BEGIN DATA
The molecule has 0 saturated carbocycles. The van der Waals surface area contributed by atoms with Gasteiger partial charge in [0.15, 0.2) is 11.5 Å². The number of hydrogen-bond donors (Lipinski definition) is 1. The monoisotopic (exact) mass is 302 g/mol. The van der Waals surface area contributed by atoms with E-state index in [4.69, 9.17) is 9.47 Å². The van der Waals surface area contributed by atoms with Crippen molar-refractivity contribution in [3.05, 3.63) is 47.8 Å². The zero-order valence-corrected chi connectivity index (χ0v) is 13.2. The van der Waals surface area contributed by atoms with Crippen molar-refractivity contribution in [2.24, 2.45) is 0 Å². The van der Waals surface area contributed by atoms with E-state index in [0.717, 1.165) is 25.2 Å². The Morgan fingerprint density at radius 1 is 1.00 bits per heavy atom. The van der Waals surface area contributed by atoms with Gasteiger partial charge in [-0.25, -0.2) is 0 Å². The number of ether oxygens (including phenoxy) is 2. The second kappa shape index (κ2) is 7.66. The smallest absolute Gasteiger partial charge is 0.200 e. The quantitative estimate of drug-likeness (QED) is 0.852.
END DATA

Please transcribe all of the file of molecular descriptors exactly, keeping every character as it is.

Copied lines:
The molecule has 0 saturated carbocycles. The van der Waals surface area contributed by atoms with Gasteiger partial charge in [0.15, 0.2) is 11.5 Å². The number of hydrogen-bond donors (Lipinski definition) is 1. The monoisotopic (exact) mass is 302 g/mol. The van der Waals surface area contributed by atoms with E-state index in [4.69, 9.17) is 9.47 Å². The van der Waals surface area contributed by atoms with Crippen molar-refractivity contribution in [3.05, 3.63) is 47.8 Å². The zero-order valence-corrected chi connectivity index (χ0v) is 13.2. The van der Waals surface area contributed by atoms with Crippen molar-refractivity contribution in [2.24, 2.45) is 0 Å². The van der Waals surface area contributed by atoms with E-state index in [0.717, 1.165) is 25.2 Å². The Morgan fingerprint density at radius 1 is 1.00 bits per heavy atom. The van der Waals surface area contributed by atoms with Gasteiger partial charge in [-0.25, -0.2) is 0 Å². The number of ether oxygens (including phenoxy) is 2. The second kappa shape index (κ2) is 7.66. The smallest absolute Gasteiger partial charge is 0.200 e. The quantitative estimate of drug-likeness (QED) is 0.852.